Expert opinion: Dealing with refugees at the Greek-Turkish border is illegal

I have an expert opinion entitled No State of Exception at the EU External Borders in the first place.

It states that EU states may not suspend the right of asylum or refuse to accept asylum applications. Greece has acted illegally by suspending the right of asylum for one month. Pushbacks or deportations without an individual procedure violate EU and international law. Pushbacks or deportations without an individual procedure cannot be justified under EU law or European human rights law. Dealing with people on the Turkish-Greek EU external border violates the fundamental values of the Union such as the rule of law and respect for human rights.

You can find the full report under this Link

Expert opinion proves: Federal states may take in refugees on their own!

I've commissioned an expert opinion that, under the title: „Reception of refugees from the camps on the Greek islands by the German Bundesländer-Legal conditions and borders“ erschienen ist. Es legt dar, dass die Bundesregierung die Aufnahme von einigen geflüchteten Kindern durch die Bundesländer nicht ablehnen darf. Die Regierung lehnt vorhandene Angebote also rechtswidrig ab. Das heißt nicht, dass die Bundesländer oder Kommunen hier jetzt in der Verantwortung sind. Vor allem die Bundesregierung und andere EU-Staaten müssen mit der EU-Kommission jetzt schnell handeln! Das Gutachten ist schon lange geplant und jetzt fertig geworden.

You can find the report under this Link.

Humanitarian crisis in Greece: Germany & Europe must offer refugees protection

Click here for the Petition!

A humanitarian disaster is unfolding on the Turkish-Greek border: after the Turkish president Erdoğan opened the border with Greece, thousands of refugees have set out to apply for asylum in the EU. In Greece, the police use violence to prevent people from entering the country. 

the greek government declares deterrence in defence of the eu's external border. at the same time, greece has announced that it will suspend the right of asylum. for months, more than 40,000 people have been waiting in completely overcrowded camps on the greek islands. this situation on the islands is no longer tenable. journalists and aid organisations are being threatened by right-wing groups and the authorities are not protecting them. only a quick response from eu states can prevent further escalation. the federal government must also act quickly. 

What should have happened a long time ago is now all the more necessary: the European Union has a duty to support Greece in dealing with the situation by all means possible. Humanity and order must now be the guiding principles of the EU. This is a European emergency, not a Greek one. If we leave Greece alone now, we will contribute to further suffering, insecurity and instability. 

We therefore call for four immediate measures:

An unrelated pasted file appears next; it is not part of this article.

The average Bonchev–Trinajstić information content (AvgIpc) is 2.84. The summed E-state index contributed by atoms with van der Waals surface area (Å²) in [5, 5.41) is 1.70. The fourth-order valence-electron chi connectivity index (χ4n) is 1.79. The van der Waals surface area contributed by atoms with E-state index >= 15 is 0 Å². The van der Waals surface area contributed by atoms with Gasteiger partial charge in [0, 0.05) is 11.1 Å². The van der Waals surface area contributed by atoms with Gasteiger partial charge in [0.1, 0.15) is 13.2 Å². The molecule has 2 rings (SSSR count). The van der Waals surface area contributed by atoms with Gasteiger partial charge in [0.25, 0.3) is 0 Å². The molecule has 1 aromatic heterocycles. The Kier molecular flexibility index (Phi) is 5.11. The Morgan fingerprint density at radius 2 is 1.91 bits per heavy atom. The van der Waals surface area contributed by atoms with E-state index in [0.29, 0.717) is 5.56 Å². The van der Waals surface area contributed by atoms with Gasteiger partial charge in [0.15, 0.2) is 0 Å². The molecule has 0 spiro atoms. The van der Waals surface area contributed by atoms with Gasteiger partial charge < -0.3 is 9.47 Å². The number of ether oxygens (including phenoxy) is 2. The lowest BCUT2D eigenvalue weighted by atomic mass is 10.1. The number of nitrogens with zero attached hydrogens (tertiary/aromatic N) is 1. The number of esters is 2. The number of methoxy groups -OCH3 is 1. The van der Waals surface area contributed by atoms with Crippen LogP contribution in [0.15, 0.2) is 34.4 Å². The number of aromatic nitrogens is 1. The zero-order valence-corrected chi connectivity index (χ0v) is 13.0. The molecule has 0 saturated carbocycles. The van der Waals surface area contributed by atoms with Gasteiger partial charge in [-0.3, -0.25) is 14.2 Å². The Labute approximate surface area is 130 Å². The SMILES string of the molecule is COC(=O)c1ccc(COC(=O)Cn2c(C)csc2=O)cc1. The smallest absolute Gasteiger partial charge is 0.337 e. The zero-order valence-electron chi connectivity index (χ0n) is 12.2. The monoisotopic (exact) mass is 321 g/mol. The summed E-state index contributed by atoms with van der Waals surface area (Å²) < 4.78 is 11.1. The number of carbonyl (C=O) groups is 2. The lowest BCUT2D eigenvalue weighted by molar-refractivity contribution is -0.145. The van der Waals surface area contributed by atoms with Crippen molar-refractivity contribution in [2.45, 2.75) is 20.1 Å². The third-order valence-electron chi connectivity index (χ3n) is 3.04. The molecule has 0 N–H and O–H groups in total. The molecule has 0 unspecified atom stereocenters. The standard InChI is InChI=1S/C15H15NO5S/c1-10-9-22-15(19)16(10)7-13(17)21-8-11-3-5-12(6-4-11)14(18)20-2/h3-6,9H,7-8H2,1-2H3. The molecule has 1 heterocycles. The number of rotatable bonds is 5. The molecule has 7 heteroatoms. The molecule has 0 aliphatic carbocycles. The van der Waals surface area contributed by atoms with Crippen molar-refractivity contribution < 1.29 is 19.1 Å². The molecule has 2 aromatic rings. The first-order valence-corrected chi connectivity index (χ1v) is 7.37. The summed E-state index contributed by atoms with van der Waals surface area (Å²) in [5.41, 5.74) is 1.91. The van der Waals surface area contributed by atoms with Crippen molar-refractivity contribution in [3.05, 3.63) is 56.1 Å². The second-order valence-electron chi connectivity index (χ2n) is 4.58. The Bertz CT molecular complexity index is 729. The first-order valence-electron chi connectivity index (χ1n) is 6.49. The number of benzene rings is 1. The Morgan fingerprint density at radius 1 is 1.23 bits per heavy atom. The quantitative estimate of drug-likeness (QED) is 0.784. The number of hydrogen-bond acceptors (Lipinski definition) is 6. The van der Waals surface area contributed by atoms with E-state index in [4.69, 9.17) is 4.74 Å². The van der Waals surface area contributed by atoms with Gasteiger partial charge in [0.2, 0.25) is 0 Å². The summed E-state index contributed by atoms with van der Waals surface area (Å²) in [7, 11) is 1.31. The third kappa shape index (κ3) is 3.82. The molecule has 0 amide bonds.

1. The Federal Government should take in a quota of refugees from Greece and the Aegean islands. If Germany leads the way in Europe, other EU countries will follow more easily, and the goal must continue to be a fair and rapid redistribution of refugees within the EU. 
  2. The Federal Office for Refugees (BAMF) and the Federal Government may no longer block the family reunification of persons seeking protection in Greece with their relatives in Germany. Many refugees in Greece - including many unaccompanied children - have a legal claim to family reunification under the Dublin Regulation. The Federal Republic of Germany is responsible for their asylum procedure and they have to be transferred to their relatives in Germany. 
  3. The right to asylum is a human right: people seeking protection within the EU cannot be deported without an individual examination of their asylum application. The German government and the other EU countries must support Greece in such a way that refugees are registered at the EU's external border and then given access to a fair asylum procedure. Only fair asylum procedures can determine who is in need of protection and who is not. 
  4. Police violence against refugees must stop. tear gas and water cannons only aggravate hardship and do not solve anything. this is not how europe should deal with people seeking protection. journalists, lawyers and NGOs must be protected and must be able to do their important work unhindered. the federal government must work together with the eu to ensure that fundamental rights are respected at all levels. local authorities must enforce law and order instead of tolerating the violent mobs on the greek islands. 

The Turkish President Erdoğan is using the suffering of refugees to exert pressure on the EU. A common European response to this is needed. It is important that we provide humanitarian aid and defend the rule of law in Europe. To this end, let us address this urgent petition with as many signatures as possible to the Federal Government and the European Council: Germany must offer refugees protection!

With European greetings

Erik Marquardt MEP , Sven Giegold MEP, Clara Anne Bünger and Ansgar Gilster

Click here for the Petition

Study proves: Migration to Europe independent of sea rescue